ntil his unconventional victory at Trenton in December 1776, George Washington, the founding father of the United States of America, had incurred a series of losses both on the battlefield and of political confidence in his leadership.
The first and largest battle of the war against the British took place in August 1776 in Brooklyn, New York, also called the Battle of Long Island, which saw the Revolutionary Army bested by a professional force led by experienced and determined officers. The British Army had several centuries of development proven in many wars and was a formidable force in which overconfidence naturally prevailed in the war of the American Revolution.
Trenton was a real guerrilla action in which a military leader, classically trained, sought to strike against a fixed military position, which in its genre, would have resulted in retreat if faced with firm opposition or capture of the target. George Washington chose a plan to be implemented in a manner and at a time not seen before in the revolutionary conflict, which was destined to catch the opposing elite force of German mercenaries by surprise and eventually, mean defeat of the Hessians.
The plan was simple in concept and entailed the movement of several thousand soldiers across a swift, wide, ice-ridden river to face an encamped enemy half their number, at night, on Christmas Day, accompanied by three times the artillery compliment of the target, in the dead of winter.
Washington had his force of over 2,000 men and 18 pieces of artillery mustered at dusk to begin a Christmas-night crossing of the Delaware River from Pennsylvania into British-held New Jersey, across a flowing waterway beset with large floes of ice that could crush or sink a boat. Among the many vessels used for the event were long, short draft Durham boats capable of carrying many tons of cargo crewed by Massachusetts sailors from Marblehead.
Various delays, including worsening weather, saw Washington's forces cross just nine miles north of Trenton in the early morning. Washington nevertheless pursued the attack and divided his force into east and west elements for an encompassing attack on the slothful, but still dangerous, Hessians.
The Trenton attack force had a key commander in Colonel Henry Knox who secured the crossing of men and cannon before proceeding to Trenton where artillery was strategically placed and moved, when necessary, to command the open streets. The Hessians were unable to launch a significant counter-attack or reduce themselves to small roving irregular bands under the Germanic military theory prevailing at that time.
In general terms, heavy and slow artillery had not been part of the guerrilla arsenal ,but used and discarded after capture as part of an overall strategy, or retained if desired for the rare occasions of securing base territory gathering points. Over time, artillery was replaced by ubiquitous rocket propelled grenades, wire guided anti-tank mobile missiles or shoulder fired anti-aircraft missiles and more recently, vehicle-borne explosive devices.
On 26 December 1776, Washington led his men to the first encounter with a Hessian outpost, a mile from Trenton, when there was an exchange of gunfire before they fled to Trenton to warn their companions of the American assault. Washington dispersed his men and cannon at key points, ironically at King and Queen Streets, the very spot Rall had contemplated but omitted to establish an artillery emplacement. The disciplined Hessians repeatedly retreated, returning fire and receiving cover fire from other soldiers as they went towards the north end of Trenton.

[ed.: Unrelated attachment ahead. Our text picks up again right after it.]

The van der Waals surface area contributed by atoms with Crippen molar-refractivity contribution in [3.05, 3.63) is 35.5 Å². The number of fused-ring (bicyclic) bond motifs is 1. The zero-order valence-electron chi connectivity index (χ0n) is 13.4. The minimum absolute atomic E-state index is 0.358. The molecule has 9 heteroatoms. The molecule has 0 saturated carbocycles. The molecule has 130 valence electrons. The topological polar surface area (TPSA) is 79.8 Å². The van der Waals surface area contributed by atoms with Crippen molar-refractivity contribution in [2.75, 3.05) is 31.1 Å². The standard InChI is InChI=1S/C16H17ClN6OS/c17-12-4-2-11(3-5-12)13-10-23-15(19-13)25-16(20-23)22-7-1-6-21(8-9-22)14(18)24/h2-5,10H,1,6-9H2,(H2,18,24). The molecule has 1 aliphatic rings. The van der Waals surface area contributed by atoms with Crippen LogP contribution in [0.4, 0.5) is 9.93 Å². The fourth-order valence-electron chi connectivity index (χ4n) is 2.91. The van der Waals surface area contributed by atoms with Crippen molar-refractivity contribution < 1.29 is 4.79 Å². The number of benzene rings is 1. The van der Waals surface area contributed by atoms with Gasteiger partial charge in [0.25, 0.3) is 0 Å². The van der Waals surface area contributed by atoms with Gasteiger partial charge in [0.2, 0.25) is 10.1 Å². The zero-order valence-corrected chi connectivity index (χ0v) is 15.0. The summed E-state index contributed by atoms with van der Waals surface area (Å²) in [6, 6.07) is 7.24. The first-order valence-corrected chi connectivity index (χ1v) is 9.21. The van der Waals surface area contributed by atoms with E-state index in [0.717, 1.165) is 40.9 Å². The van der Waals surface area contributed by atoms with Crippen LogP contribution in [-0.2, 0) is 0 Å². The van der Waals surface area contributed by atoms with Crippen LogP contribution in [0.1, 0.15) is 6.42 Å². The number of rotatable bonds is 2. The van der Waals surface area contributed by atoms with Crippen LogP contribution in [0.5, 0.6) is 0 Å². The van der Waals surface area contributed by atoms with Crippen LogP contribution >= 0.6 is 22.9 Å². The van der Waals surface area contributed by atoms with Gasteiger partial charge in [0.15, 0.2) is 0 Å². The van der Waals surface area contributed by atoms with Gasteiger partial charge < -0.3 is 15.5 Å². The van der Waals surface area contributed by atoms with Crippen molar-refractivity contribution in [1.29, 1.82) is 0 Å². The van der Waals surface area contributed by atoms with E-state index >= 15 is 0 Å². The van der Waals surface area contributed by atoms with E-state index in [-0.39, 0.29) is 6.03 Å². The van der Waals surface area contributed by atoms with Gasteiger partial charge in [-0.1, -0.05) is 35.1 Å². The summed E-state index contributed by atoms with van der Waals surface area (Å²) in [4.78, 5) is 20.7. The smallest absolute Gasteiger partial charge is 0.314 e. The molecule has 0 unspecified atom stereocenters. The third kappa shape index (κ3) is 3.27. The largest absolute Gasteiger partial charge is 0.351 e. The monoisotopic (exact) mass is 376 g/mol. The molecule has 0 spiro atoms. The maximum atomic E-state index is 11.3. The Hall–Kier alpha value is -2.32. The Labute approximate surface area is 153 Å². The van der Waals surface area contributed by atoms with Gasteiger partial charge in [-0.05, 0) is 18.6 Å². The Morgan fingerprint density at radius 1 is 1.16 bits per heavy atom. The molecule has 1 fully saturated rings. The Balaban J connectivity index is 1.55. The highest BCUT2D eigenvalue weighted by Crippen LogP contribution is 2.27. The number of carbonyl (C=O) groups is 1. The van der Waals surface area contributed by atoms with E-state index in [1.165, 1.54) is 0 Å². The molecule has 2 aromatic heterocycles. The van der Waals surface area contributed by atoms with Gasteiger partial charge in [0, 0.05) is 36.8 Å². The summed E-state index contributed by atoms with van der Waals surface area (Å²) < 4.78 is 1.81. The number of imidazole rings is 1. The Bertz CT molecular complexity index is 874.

Colonel Rall, who took command after some delay, got his men to come up the streets to overcome the rebel artillery, but this failed at every attempt due to the volume of fire from the American rebels, and even some citizenry, from the protection of buildings along the open streets. The Hessians then faced an overwhelming attack of men, musket shot and cannon fire, which led to the capture and abandonment of the Hessian cannons, forcing a full retreat to the rising open field to the north of Trenton where Rall got his men to form proper lines to counter-attack. Some Hessians fled the area completely in a wild melee to reach safety and evade capture.
The Hessians broke and fled to a nearby orchard having incurred about 100 casualties, which only increased their demoralised stance as they faced abject defeat in North America for the first time. German speaking members of Washington’s raiding party shouted out to the Hessians to surrender, which they eventually did in acknowledgement of the futility of further conflict. The captives were nearly 1,000 in number with a dead commander, many dead officers and all their arms, artillery and supplies seized by the rebel army.
Washington had secured his first victory, which started a reversal of fortune for the British in its American colonies, which culminated at Yorktown in 1781, with the aid of French assistance to the American Revolution. Naysayers of the D-Day casualties to liberate France and Europe should remember this. Some may think that the decimation of the Hessian force was a better outcome for the American cause, but a thousand examples of defeated Hessian soldiers marching through Pennsylvania to Philadelphia, and in some cases deserting to the rebel side, was invaluable to Washington.
This excerpt is the second in a series taken from Peter Polack's latest book, Guerilla Warfare: Kings of Revolution, released in October 2018 by Casemate Short History. To find out more about the book, click here.
1. Michael Lee Lanning, The American Revolution 100, Sourcebooks, 2008, 32
2. David F. Burg, The American Revolution, Facts on File, 2007, 150
3. Anthony H. Cordesman, Iraq’s Insurgency and the Road to Civil Conflict, Prager, 2008, 587
4. Ian Barnes, The Historical Atlas of the American Revolution, Routledge, 2000, 86-87